NASHVILLE – Gov. Bill Haslam announced the participants selected for the 2019 Governor’s Academy for School Leadership, a one-year fellowship program to cultivate and develop future school leaders across Tennessee and improve school effectiveness and student performance.
Rachel Cook, assistant principal at West Elementary School in Mt. Juliet, is among the participants.
It marks the fourth year of the academy, a unique partnership between the state, Vanderbilt University’s Peabody College and local school districts, to provide an opportunity for exceptional assistant principals to increase their leadership skills.
“The success of our students and our schools starts at the top, so it’s critical to identify and build future school leaders ready to guide our students and teachers to greatness in the classroom,” Haslam said. “We’ve made record investments in K-12 education, raised our standards, and increased accountability, and, while our students and teachers are rising to the challenge, we must have strong principals to support them and continue the momentum.”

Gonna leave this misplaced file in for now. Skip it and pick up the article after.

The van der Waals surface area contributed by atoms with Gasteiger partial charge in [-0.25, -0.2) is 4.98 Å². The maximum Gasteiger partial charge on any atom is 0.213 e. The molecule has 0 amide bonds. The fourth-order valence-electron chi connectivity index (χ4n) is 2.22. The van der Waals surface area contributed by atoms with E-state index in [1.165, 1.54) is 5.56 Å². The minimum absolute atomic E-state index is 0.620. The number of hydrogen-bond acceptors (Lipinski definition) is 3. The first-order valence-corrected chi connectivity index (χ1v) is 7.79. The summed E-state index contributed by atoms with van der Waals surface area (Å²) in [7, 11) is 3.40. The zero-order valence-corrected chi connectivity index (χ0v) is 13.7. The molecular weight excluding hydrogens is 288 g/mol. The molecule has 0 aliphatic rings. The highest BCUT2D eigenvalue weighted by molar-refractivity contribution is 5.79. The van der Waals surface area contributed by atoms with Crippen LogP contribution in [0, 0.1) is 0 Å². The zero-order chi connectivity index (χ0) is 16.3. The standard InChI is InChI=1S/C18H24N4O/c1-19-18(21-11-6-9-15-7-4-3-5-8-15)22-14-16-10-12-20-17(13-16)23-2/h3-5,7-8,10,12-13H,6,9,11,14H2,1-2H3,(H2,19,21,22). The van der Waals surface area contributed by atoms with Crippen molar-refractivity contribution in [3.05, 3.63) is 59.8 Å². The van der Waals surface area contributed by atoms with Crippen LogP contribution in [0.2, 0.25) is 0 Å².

The performance of Tennessee’s students in math and reading remains among the fastest improving in the nation, and they have demonstrated historic gains in science, as measured by the National Assessment of Educational Progress, commonly known as the Nation’s Report Card. Additionally, for the fifth year in a row, Tennessee had a record high school graduation rate – 89.1 percent in the 2017-18 school year.
A total of 29 participants from the first three cohorts were promoted to principal. The academy’s goal is for all participants to be promoted to principal within three years of completion. The program has impacted 32 partnering school districts that represent all regions of the state.
Each assistant principal selected for the 2019 GASL class will be paired with an experienced principal mentor, attend monthly group training sessions and a week-long summer institute at Vanderbilt and will intern three days a month at his or her mentor’s school. Upon completion of the academy, participants will be expected to pursue placement as a school principal in their districts or regions.
Participants were nominated by their district’s director of schools and selected through an application and interview process conducted by representatives from Haslam’s office, the Tennessee Department of Education and Vanderbilt University.